The main conclusion of this paper is that coordination in knowledge‐intensive processes is, in fact, a knowledge‐intensive process itself, and as such it cannot be fully pre‐defined. Therefore, automation of this process is neither desirable nor possible.

Practical implications

Each IS requirement, proposed in this paper, identifies a number of further research and implementation challenges related to support of knowledge‐intensive business process. They will be of interest to researchers and practitioners both in the fields of business process management as well as knowledge management.

Originality/value

In essence, this paper argues that knowledge‐intensive business processes require fundamentally different coordination support from what is currently available in the area of business process support. This paper shifts the main emphasis from process automation to IS support for situated decision‐making.

Details

Business Process Management Journal, vol. 11 no. 5
Type: Research Article
ISSN: 1463-7154

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Book part
Publication date: 3 November 2017

Sally Brown

To explore the funds of knowledge that six emergent bilingual students build upon as they produce multimodal texts, how the practices surrounding these events are…

Abstract

To explore the funds of knowledge that six emergent bilingual students build upon as they produce multimodal texts, how the practices surrounding these events are mediated, and the role of student agency within an ethnographic social semiotics framework. Ethnographic methods were used to document this yearlong study that included videotaping small group interactions, writing field notes, conducting interviews, and collecting multimodal work samples. The researcher served as a participant observer in a third-grade classroom where she met with students two days per week to interact with mulitmodal poetry. The findings reveal the media-rich popular culture and home digital practices students bring with them to school and the ways in which these resources were utilized for designing multimodal poetry. Several essential factors are discussed including funds of knowledge, role of play and creativity, nonlinear writing structures, and agentive design decisions. Multimodal text making requires a revamping of classroom literacy instruction that embraces multiple modes especially noting the importance of images, central role of experiential learning, and space for student choice thus empowering them as learners.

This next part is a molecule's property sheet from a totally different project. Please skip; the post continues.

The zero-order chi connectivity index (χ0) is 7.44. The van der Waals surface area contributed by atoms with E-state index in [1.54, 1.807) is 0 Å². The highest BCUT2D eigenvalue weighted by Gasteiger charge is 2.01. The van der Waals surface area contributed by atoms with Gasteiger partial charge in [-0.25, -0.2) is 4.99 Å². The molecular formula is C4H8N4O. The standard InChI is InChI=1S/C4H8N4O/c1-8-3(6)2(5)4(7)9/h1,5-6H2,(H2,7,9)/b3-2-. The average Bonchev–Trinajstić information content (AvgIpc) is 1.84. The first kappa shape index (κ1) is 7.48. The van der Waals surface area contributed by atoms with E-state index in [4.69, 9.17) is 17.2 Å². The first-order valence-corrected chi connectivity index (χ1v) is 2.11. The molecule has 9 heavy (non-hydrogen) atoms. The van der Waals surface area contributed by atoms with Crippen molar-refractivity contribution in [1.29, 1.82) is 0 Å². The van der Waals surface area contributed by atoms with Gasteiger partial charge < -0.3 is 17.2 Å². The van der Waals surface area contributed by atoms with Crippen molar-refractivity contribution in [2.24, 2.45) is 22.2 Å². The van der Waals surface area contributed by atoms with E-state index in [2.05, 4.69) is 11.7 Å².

Details

Addressing Diversity in Literacy Instruction
Type: Book
ISBN: 978-1-78714-048-6

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Article
Publication date: 7 September 2015

Terence Ahern, P.J. Byrne and Brian Leavy

The purpose of this paper is to extend the learning boundaries of traditional project capability, which follows the linear planning paradigm, in order to include…

Abstract

Purpose

The purpose of this paper is to extend the learning boundaries of traditional project capability, which follows the linear planning paradigm, in order to include non-linear complex projects that cannot be completely specified and planned in advance, and so require continuous learning over their life cycles.

Design/methodology/approach

Based on an earlier empirical investigation, where complex-project capability (CPC) is developed through dynamic organizational learning based on non-linear problem solving, the paper examines some of the conceptual and practical implications of this process insight. The focus here is on incomplete pre-given knowledge and emergent knowledge creation during CPC development.

Findings

Using the three interrelated dimensions of project type, knowledge creation method, and organizational learning approach, the paper reinterprets Karl Popper’s linear problem solving model for learning in traditional projects by introducing the concept of knowledge entropy (disorder) for learning in non-linear complex projects. The latter follows a path from “order to disorder to order” rather than from “order to order” under traditional assumptions.

Research limitations/implications